Prince George’s County Public Schools will head into the upcoming school year with a mask-optional policy.
The new policy for Prince George’s went into effect July 1. The updated Students Rights and Responsibilities Handbook addressing the policy change reads: “The mask-optional policy enables individuals to choose whether to wear a mask in schools and offices. This decision is personal; students and staff are asked to respect the choices of others.” Parents were also notified in a newsletter the following week.
The decision comes as some school systems have considered reviving their mask mandates as coronavirus variants have led to rising case numbers.
The school system had kept the mandate in place and was not planning to lift it until the county’s vaccination rate reached 80 percent, system leaders said previously. The vaccination rate in the county for residents 5 and older is 81.5 percent, according to state health department data. The fully vaccinated rate increases to 85.7 percent for residents 12 and older.
WTOP was the first to report on the policy change.
Juanita Miller, chair of the county’s school board, directed questions about the new policy to CEO Monica Goldson, who is in charge of day-to-day operations for the school system. Miller said the board of education hadn’t discussed the issue yet, since it has been on break since early July. She said that she personally hasn’t received a lot of feedback from community members yet on the issue.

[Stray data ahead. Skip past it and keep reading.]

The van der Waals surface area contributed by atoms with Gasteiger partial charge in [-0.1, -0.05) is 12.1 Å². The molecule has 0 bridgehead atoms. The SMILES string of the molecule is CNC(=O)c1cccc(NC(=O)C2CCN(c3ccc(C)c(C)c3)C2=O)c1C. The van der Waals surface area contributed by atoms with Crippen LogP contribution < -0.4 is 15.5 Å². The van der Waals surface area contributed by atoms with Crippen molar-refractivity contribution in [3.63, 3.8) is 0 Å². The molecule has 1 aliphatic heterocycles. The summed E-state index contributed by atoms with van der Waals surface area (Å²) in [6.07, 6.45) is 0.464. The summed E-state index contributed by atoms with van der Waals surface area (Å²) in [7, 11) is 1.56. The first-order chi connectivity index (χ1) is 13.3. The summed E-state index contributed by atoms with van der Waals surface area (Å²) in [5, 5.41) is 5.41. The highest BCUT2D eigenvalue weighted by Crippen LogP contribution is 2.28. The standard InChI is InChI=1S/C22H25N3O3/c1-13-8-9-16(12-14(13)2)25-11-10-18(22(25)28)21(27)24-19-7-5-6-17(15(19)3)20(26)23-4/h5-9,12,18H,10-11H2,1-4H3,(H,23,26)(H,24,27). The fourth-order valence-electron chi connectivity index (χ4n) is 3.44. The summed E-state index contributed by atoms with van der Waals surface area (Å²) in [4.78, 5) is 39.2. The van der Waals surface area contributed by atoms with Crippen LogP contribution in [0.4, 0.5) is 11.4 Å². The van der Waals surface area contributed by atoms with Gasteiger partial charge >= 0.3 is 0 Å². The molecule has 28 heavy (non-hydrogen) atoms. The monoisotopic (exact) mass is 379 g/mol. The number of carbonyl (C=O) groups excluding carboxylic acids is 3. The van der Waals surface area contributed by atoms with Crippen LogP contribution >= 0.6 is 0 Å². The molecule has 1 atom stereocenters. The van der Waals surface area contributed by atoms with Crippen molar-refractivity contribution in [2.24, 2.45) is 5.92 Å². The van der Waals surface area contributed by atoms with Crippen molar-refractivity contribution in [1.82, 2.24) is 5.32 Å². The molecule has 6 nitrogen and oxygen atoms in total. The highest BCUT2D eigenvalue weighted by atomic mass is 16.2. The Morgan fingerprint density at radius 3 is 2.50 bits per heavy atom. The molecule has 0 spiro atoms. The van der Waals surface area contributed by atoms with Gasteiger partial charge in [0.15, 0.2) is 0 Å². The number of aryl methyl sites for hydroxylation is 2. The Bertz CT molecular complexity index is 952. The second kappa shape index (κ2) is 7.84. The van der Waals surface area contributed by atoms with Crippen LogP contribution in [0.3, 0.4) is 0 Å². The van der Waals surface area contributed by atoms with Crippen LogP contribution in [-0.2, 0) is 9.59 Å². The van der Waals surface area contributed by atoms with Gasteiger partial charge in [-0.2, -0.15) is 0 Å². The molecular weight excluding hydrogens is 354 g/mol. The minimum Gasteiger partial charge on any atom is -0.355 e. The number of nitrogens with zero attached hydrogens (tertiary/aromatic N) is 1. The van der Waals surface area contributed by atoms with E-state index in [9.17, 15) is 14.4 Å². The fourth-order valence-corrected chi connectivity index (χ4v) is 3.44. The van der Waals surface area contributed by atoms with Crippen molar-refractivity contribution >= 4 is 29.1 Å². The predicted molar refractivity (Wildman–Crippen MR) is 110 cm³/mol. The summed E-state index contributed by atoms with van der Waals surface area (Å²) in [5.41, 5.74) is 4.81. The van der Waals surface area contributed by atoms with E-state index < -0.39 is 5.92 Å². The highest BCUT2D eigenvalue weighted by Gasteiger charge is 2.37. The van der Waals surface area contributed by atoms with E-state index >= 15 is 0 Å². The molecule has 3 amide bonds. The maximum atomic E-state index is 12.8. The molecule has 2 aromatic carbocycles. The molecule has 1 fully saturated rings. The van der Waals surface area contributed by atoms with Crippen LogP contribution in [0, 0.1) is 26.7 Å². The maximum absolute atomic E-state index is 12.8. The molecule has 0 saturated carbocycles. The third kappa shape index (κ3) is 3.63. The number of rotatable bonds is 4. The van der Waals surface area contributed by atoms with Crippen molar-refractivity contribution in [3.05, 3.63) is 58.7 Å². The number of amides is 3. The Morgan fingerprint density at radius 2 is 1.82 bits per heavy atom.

Prince George’s has taken the most cautious approach to combating the virus among school systems across the D.C. region. The county was severely affected by the virus, with the second-most reported deaths in Maryland. It was the last school system in the state to return to in-person instruction.
This year, when the omicron variant hit regional schools hard, Prince George’s chose to extend its winter break beyond any other school system’s to slow the spread of the virus. Maryland Gov. Larry Hogan (R) and the State Board of Education weighed in on the move, but school system leaders argued that the extension was critical after consulting with the local health department.
The new policy notes that mask-wearing rules could change based on guidance from local or state health officials, or if there is additional guidance from the federal Centers for Disease Control and Prevention.